But labor was just part of the extra expense after a rain. The pumps would also pump out sand so sometimes the entire bunker would have to be reconstructed. “The HDB has virtually eliminated that,” he said. “We have the box in 11 bunkers now and we need just one man to pump out any of the remaining bunkers. “We’re very pleased with the box. Matter of fact, it’s performing better than we thought. Even after two tropical storms, we haven’t had any problems. And the screens have not clogged up. We haven’t had to clean off the screens as recommed because the box drains so well.”

In south Houston, known for flash flooding, poor drainage and where tropical storms congregate, Magnolia Hills Superintent Ben Fultz has his work cut out for him. Like Jersey Meadows, the 27-hole course is basically flat with man-made slopes and was actually built on a former rice farm. “We had three inches of rain on a Saturday, and just had to rake the sand on Sunday, the HDBs worked so well,” Fultz related. “With the box, our traps don’t even puddle, the water goes right into the drainage system.” Fultz and his crew also do all the box installations. Each one takes about four hours and includes a full reclamation of each bunker. He explained that he found the HDB soon after it was introduced, but not soon enough to save the course from a typical Gulf Coast storm.

“After tropical storm Allison came through in 2001, we had lots of problems with bunker drainage due to silt contamination and the wash out caused by the vast amount of heavy rain.” In the Houston area, Allison dumped more than 30 inches of rain in just a few days, and caused $4.8 billion in damage. “After that massive storm, each bunker had to be reconstructed at a significant cost in terms of lost lay and hard dollars. We had to figure out this problem because we knew it would happen again. Strong storms are a fact of life in Houston, and taking care of bunkers after a big rainstorm is a big, labor-intensive fact of life. “I guess right after Allison, Tour 18 came to us and installed a box,” Fultz recalled. “Then a funny thing happened – the next day it rained about five inches in just a few hours, and this one bunker drained perfectly. All we had to do was touch up the sand. The owners saw it and said ‘put ‘em in’. We ed up putting in 100, and each and each and every one is performing perfectly.”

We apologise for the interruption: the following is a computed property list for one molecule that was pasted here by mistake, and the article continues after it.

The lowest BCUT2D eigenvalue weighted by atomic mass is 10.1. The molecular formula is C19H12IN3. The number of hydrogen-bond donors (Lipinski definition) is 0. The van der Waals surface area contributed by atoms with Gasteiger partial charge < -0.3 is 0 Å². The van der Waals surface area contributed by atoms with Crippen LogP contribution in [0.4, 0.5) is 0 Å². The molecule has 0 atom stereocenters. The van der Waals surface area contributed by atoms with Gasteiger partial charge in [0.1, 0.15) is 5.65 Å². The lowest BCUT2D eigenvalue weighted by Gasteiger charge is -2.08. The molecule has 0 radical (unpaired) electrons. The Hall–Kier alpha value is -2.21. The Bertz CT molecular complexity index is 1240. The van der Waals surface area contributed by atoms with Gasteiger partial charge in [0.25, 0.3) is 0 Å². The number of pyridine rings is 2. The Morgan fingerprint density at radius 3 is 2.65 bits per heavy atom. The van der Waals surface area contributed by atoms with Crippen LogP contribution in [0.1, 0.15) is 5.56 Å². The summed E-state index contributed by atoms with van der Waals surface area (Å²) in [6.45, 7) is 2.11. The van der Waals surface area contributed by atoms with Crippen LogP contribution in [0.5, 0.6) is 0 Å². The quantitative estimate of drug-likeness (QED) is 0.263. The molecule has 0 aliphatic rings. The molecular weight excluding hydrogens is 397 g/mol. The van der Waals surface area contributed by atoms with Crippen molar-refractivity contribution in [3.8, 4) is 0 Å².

Futz and his crew installed two a day. “We use the herringbone drain design from ADS, and so it’s easy to attach the box to the existing drain lines. We didn’t even have to change the pitch of the bunker.” He also said the box has helped his budget as well. “The HDB has cut by 10 percent what we used to sp on bunker maintenance and repair. It has paid for itself.” Rehabilitating courses is a major market for the HDB, according to Steve Helmrich, allied products market manager for ADS. He also said course designers are also favoring the box for new installations.

Randy Heckenkemper of Heckenkemper Golf Course Design in Tulsa is one strong proponent. “The box is now part of our bunker specification,” he stated. He has seen a continuing evolution in what players want, not only on their course and in their clubhouse, but now also in the bunkers. “During the past 20 years with the growing popularity of the PGA tournaments on television, everyday players see the traps on these courses and want the same. They’re now expecting the bunkers on their courses – whether it’s a private or municipal club – to look the same, which is to say nicely groomed and dry. With the HDB we can give any bunker on any course that look and playability. “For example,” he continued, “in Tulsa we had eight inches of rain during the Labor Day week. Even after two days of rain, we didn’t have any standing water in the bunkers with a box.